maXbox Starter 34
Start with GPS
1.1 My Position please
Today we run through GPS coding.
Long day ago I did a lot of measures with my Garmin 310 device on the
run and in trains; but because of security glasses, most of the trains
disturb the signal. One of the questions that comes up when encoding
those signals is how they can be useful in daily life.
Wiki says: The Global Positioning System (GPS) is a space-based satellite
navigation system that provides location and time information in all weat-
her conditions, anywhere on or near the earth where there is an
unobstructed line of sight to four or more GPS satellites.
Each GPS satellite continuously broadcasts a navigation message at a
rate of 50 bits per second. A message takes 750 seconds to complete!
Such a record does have as minimum navi information:
This isn't very different from a normal clock, isn't it? You'll notice that the
altitude and speed takes part of the record. The speed is over ground in
knots and the altitude means meters above sea level.
This information on NMEA sentences can be sourced from all over the net
and NMEA is the National Marine Electronics Association. It is to be a
worldwide, self-sustaining organization committed to enhancing the
technology and safety of electronics used in marine applications and you
see also a standard for GPS data formats.
But garmin like others have 6 proprietary sentences with 4 of theme
How it works: The GPS satellites transmit signals to a GPS receiver. These
receivers passively receive those signals; they do not transmit and require
a clear view of the sky, so they can only be used effectively outdoors, or
from time to time in trains;-).
TReceive_Func = TGPS.SerialRxChar(Sender: TObject);
Here's an interesting comparison. GPS signals are transmitted at a power
equivalent to a 50 watt house light bulb. Those signal have to pass
through space and our atmosphere before reaching your device after a
journey of 11500 miles. Compare that with a TV signal, transmitt from a
large tower 10 - 20 miles away at most, at a power level of 5-10000 watts.
All GPS satellites have atomic clocks. The signal that is sent out is a
random sequence, each part of which is different from every other, called
pseudo-random code (see pic below). This random sequence is repeated
continuously. GPS receivers know this seq and repeat it internally.
So, satelites and the receivers must be in synch. The receiver picks up the
satellite's transmission and compares the incoming signal to its own
internal signal. In compare how much the satellite signal is lagging, the
travel time becomes known.
1.1.1 Time to Code
Obviously the most important device required for this software to work, is
the GPS receiver. All GPS devices with a NMEA0183 compatible connection
The GPS is used to get position, course, speed and information on NMEA
quality and / or precision.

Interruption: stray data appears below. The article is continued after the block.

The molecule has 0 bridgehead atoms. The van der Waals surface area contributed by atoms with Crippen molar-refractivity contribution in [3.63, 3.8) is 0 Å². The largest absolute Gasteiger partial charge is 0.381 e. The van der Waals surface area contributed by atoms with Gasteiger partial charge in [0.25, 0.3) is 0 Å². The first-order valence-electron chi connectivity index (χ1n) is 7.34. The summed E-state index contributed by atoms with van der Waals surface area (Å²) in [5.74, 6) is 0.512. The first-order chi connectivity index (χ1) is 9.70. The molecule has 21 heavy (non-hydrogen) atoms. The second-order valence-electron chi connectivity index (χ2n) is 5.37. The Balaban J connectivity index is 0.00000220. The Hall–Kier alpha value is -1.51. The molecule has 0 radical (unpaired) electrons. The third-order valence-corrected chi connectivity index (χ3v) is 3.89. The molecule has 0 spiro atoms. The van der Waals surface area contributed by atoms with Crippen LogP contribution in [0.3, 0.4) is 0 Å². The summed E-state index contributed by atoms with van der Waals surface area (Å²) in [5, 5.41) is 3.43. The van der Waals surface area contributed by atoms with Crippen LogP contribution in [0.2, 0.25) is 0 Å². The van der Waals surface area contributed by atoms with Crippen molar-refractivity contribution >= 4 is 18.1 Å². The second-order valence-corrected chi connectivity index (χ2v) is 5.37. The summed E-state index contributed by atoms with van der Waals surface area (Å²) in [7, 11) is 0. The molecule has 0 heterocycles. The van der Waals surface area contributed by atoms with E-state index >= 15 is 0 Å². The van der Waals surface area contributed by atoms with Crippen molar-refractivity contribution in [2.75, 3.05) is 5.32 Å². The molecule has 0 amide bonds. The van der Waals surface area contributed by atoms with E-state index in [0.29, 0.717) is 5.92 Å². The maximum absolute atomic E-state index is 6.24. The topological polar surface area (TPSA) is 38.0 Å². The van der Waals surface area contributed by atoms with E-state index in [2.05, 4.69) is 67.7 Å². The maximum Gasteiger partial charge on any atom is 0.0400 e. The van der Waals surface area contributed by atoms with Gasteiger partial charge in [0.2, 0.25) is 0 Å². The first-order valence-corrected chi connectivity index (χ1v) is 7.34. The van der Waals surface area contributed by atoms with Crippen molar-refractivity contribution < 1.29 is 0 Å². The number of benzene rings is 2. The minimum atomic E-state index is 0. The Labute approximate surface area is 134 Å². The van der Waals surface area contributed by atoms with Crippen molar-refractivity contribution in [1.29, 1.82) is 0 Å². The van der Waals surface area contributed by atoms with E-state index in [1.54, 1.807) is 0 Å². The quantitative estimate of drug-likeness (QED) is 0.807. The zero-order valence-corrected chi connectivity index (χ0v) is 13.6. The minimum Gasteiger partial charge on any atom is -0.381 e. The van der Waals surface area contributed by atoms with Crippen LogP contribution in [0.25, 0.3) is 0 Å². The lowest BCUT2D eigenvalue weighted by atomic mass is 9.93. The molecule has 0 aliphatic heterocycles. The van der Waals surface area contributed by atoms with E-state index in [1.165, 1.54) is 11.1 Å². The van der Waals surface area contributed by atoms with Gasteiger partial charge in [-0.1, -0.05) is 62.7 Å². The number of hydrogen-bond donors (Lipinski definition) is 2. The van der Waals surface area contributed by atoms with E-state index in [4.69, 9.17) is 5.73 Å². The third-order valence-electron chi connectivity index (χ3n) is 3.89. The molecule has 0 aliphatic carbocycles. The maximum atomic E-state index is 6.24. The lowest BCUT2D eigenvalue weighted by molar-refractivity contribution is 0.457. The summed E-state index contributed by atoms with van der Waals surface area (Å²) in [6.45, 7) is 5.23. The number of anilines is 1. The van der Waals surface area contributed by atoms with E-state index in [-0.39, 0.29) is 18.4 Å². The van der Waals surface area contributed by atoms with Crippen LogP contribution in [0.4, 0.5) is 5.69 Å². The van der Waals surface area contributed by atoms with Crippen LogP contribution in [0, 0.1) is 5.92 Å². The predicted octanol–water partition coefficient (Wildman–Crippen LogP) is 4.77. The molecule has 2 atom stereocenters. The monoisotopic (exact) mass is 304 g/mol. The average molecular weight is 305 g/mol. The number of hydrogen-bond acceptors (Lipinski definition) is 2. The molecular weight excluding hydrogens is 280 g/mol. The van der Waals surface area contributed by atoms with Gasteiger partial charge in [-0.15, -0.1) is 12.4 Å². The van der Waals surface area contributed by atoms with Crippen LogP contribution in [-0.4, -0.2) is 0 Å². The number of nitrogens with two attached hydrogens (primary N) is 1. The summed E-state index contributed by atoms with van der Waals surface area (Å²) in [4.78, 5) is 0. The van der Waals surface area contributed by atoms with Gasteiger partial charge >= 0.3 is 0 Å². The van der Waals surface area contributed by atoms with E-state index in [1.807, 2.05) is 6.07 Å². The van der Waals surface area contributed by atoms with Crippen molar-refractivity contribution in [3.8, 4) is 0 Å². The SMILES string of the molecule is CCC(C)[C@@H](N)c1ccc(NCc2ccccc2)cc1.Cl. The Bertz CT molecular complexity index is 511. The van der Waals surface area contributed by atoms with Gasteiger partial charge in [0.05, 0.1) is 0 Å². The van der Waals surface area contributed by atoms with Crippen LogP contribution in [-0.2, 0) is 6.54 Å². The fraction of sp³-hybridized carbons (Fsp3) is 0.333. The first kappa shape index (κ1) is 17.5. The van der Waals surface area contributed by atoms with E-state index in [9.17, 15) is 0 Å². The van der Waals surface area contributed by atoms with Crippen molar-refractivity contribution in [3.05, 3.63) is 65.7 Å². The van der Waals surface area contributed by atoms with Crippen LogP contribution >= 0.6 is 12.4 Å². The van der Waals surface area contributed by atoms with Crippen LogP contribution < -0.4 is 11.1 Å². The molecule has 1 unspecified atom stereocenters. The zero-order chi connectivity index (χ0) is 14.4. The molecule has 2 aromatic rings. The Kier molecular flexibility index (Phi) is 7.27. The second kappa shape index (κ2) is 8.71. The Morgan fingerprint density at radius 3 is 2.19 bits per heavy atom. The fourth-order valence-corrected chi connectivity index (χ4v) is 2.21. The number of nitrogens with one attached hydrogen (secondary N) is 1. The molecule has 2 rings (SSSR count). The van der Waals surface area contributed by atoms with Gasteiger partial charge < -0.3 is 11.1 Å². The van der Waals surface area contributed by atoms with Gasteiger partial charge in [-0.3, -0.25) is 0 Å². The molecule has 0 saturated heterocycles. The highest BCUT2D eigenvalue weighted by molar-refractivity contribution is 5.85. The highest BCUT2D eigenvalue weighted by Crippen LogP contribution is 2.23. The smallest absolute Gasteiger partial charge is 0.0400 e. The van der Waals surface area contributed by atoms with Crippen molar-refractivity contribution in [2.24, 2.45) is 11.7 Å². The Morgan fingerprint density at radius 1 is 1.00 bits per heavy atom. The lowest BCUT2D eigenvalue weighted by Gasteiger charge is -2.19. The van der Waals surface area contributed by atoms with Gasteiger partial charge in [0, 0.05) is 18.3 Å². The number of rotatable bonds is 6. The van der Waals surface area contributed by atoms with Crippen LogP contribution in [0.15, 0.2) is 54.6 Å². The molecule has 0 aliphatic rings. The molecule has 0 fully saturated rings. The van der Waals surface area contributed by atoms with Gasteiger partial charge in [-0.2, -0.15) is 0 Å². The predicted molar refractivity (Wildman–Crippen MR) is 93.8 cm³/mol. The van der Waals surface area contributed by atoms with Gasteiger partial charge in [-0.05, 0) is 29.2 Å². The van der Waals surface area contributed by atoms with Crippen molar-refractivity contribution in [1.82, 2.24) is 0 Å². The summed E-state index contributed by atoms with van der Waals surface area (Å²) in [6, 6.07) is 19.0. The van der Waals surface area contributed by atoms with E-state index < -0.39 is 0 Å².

So I start with the call to the Eye4Software toolkit object:
begin //var objGps: variant;
writeln('no GPS Obj: Invalid class string.');
Working with Free Pascal or Delphi you have to include some units to be
able to use ActiveX controls in our project. We need to include the
OleServer, ComObj, ActiveX.
In maXbox those units and many others are pre-compiled and included on
demand. Now we are ready to declare the GPS constants as well.
After these steps, we can start with programming the rest of the GPS code.
In order to connect a GPS receiver, you need to have at least one available
serial COM port.
If there is no port available, you can add a serial port by using an “USB-
to-Serial” converter like on Arduino board available or a NMEA0183 data
combiner equipped with an USB port.
for i:= 1 to 16 do begin
ComboBoxSpeed.Items.Add( '4800' );
ComboBoxSpeed.Items.Add( '9600' );
When using such a converter, make sure it is connected at or before the
time you are going to configure the GPS. I did also made some tests with
GarminAnt agent direct calls, but that's another story.
When you have no control on which sentences are sent by the device, it is
recommended to only select the specific GGA and VTG options in the
The default serial baud rate for NMEA0183 devices is 4800bps.
However, some hardware use other speeds (for instance, an AIS receiver
will use 38400).
Now we discuss the start and stop procedure:
procedure ButtonStartClick(Sender: TObject);
if (objGps.LastError = 0) then begin
The interesting line is the timer which provides the incoming data:
procedure Timer1Timer(Sender: TObject);
EditSpeed.Text:= FloatToStr( objGps.gpsSpeed );
EditCourse.Text:= FloatToStr( objGps.gpsCourse );
EditAltitude.Text:= FloatToStr( objGps.gpsAltitude );
EditFix.Text:= IntToStr( objGps.gpsQuality );
EditSats.Text:= IntToStr( objGps.gpsSatellites );
Those data can be used with all GPS receiver that sends NMEA 0183 data,
and as you know can be connected to a COM port on the computer.
This may however vary depending on what data sentence the connected
GPS receiver delivers, for example some blow stuff:
When the GPS receiver is set to change the DBR frequency or baud
rate, the "J" sentence is replaced (just once) by (for example):
$PSLIB,320.0,200*59 to set the DBR to 320 KHz, 200 baud.
The stop procedure is similar to open:
procedure ButtonStopClick(Sender: TObject);
if (objGps.LastError = 0 ) then begin
So how do we picture those data? Most toolkits also include components
that gives a graphical picture of satellite positions and signal strength.